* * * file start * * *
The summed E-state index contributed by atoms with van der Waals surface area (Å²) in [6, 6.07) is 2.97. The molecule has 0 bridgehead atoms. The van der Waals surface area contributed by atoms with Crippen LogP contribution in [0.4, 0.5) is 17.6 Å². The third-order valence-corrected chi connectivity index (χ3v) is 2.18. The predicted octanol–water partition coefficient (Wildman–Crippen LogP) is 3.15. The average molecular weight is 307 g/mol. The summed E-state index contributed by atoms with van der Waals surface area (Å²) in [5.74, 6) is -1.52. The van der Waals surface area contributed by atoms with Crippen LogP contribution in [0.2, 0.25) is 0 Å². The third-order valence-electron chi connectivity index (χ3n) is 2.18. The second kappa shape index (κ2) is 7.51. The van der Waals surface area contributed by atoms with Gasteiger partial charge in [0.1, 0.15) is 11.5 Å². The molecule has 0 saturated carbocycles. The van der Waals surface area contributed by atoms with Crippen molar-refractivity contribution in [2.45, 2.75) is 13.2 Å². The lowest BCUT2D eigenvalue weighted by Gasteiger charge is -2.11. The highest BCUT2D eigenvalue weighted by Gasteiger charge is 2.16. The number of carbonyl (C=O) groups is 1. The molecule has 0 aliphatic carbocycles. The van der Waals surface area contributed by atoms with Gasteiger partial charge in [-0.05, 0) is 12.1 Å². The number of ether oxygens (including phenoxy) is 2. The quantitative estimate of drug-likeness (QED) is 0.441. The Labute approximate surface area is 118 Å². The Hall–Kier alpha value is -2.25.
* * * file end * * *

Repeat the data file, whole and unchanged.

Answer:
The summed E-state index contributed by atoms with van der Waals surface area (Å²) in [6, 6.07) is 2.97. The molecule has 0 bridgehead atoms. The van der Waals surface area contributed by atoms with Crippen LogP contribution in [0.4, 0.5) is 17.6 Å². The third-order valence-corrected chi connectivity index (χ3v) is 2.18. The predicted octanol–water partition coefficient (Wildman–Crippen LogP) is 3.15. The average molecular weight is 307 g/mol. The summed E-state index contributed by atoms with van der Waals surface area (Å²) in [5.74, 6) is -1.52. The van der Waals surface area contributed by atoms with Crippen LogP contribution in [0.2, 0.25) is 0 Å². The third-order valence-electron chi connectivity index (χ3n) is 2.18. The second kappa shape index (κ2) is 7.51. The van der Waals surface area contributed by atoms with Gasteiger partial charge in [0.1, 0.15) is 11.5 Å². The molecule has 0 saturated carbocycles. The van der Waals surface area contributed by atoms with Crippen molar-refractivity contribution in [2.45, 2.75) is 13.2 Å². The lowest BCUT2D eigenvalue weighted by Gasteiger charge is -2.11. The highest BCUT2D eigenvalue weighted by Gasteiger charge is 2.16. The number of carbonyl (C=O) groups is 1. The molecule has 0 aliphatic carbocycles. The van der Waals surface area contributed by atoms with Gasteiger partial charge in [-0.05, 0) is 12.1 Å². The number of ether oxygens (including phenoxy) is 2. The quantitative estimate of drug-likeness (QED) is 0.441. The Labute approximate surface area is 118 Å². The Hall–Kier alpha value is -2.25.